The B2B buyer’s education also plays a role. A more educated buyer is assumed to select goods and services carefully and approach the buying decision rationally, whereas a buyer with less education may make the buying decision based on a hunch.

Job position typically conveys an individual’s status within the organization. Those individuals involved in the buying decision who are higher up in the organization’s hierarchy may have more influence than those with less formal authority within the organization.

Those involved in B2B buying decisions are, after all, human beings, so it stands to reason that personality will play a role. Personality refers to an individual’s distinctive patterns of thinking, feeling, and behavior, and these factors will play a role in making buying decisions. Examples of the many personality traits that B2B buyers and consumers have include things like self-confidence, aggression, and competitiveness. For example, some risk-averse individuals may prefer to do business with a known supplier rather than a vendor they are not familiar with. Likewise, personal preferences play a role in the B2B buying situation. Some individuals in the buying center may favor products of a certain quality, brand, price point, and so on.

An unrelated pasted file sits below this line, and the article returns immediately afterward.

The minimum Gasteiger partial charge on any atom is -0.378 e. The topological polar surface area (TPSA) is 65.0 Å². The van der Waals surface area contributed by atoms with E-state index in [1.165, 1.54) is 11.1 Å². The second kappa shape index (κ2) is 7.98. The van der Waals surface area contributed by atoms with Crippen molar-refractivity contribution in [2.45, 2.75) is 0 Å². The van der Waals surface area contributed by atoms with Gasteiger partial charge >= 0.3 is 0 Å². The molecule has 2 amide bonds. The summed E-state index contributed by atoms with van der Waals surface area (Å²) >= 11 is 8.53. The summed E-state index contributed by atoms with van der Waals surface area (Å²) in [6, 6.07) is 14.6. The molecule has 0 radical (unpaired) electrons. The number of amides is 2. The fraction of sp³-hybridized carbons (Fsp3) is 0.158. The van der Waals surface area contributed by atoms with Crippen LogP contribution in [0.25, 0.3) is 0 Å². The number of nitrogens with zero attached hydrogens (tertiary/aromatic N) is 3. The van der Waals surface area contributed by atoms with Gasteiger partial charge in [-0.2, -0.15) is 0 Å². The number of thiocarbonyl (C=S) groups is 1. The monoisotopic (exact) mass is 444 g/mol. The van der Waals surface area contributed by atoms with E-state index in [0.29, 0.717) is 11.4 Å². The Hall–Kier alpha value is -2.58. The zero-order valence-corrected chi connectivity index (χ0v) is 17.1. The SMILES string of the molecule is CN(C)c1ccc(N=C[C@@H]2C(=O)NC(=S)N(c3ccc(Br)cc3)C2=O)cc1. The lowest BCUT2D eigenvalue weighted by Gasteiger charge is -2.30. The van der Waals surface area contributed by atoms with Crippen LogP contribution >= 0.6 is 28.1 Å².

Interpersonal Factors

Business buying decisions are typically collective and follow procedures established by the organization. The buying center usually consists of several individuals with different formal or informal authority, status within the organization, and technical expertise.

If the buying situation involves a highly complex product or service, an individual with significant expertise will have and exert more influence in the buying decision. It’s also important to note that some individuals in the buying center may have more influence than others, whether due to their position within the organization or their personal persuasiveness.

Finally, organizational politics and culture may also impact who the decision makers are and the degree of power or influence they exert on the decision process. Companies with a strong hierarchical structure may foster a tendency for decisions to be made at a higher level within the organization. This may be particularly true in international B2B transactions, which will be covered in more depth in Marketing in a Global Environment.